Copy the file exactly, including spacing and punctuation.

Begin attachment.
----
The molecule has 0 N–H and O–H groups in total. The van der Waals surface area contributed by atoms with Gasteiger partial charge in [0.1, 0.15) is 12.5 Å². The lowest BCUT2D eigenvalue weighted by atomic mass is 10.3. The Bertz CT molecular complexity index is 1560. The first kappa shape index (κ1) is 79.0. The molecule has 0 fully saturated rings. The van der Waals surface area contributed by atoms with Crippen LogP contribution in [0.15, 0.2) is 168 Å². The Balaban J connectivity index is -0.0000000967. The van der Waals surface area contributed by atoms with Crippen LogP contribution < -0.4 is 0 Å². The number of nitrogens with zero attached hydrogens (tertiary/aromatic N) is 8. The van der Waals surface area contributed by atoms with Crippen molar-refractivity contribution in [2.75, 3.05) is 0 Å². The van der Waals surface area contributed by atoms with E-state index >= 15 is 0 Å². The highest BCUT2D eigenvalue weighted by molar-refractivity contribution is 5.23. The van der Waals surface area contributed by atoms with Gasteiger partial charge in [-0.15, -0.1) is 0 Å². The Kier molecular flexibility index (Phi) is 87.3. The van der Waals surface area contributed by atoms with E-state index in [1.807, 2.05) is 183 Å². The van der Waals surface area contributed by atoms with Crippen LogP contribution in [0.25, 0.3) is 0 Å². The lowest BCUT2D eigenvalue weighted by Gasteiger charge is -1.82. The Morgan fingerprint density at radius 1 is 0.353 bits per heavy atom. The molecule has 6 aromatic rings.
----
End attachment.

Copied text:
The molecule has 0 N–H and O–H groups in total. The van der Waals surface area contributed by atoms with Gasteiger partial charge in [0.1, 0.15) is 12.5 Å². The lowest BCUT2D eigenvalue weighted by atomic mass is 10.3. The Bertz CT molecular complexity index is 1560. The first kappa shape index (κ1) is 79.0. The molecule has 0 fully saturated rings. The van der Waals surface area contributed by atoms with Crippen LogP contribution in [0.15, 0.2) is 168 Å². The Balaban J connectivity index is -0.0000000967. The van der Waals surface area contributed by atoms with Crippen LogP contribution < -0.4 is 0 Å². The number of nitrogens with zero attached hydrogens (tertiary/aromatic N) is 8. The van der Waals surface area contributed by atoms with Crippen molar-refractivity contribution in [2.75, 3.05) is 0 Å². The van der Waals surface area contributed by atoms with E-state index >= 15 is 0 Å². The highest BCUT2D eigenvalue weighted by molar-refractivity contribution is 5.23. The van der Waals surface area contributed by atoms with Gasteiger partial charge in [-0.15, -0.1) is 0 Å². The Kier molecular flexibility index (Phi) is 87.3. The van der Waals surface area contributed by atoms with E-state index in [1.807, 2.05) is 183 Å². The van der Waals surface area contributed by atoms with Crippen LogP contribution in [0.25, 0.3) is 0 Å². The lowest BCUT2D eigenvalue weighted by Gasteiger charge is -1.82. The Morgan fingerprint density at radius 1 is 0.353 bits per heavy atom. The molecule has 6 aromatic rings.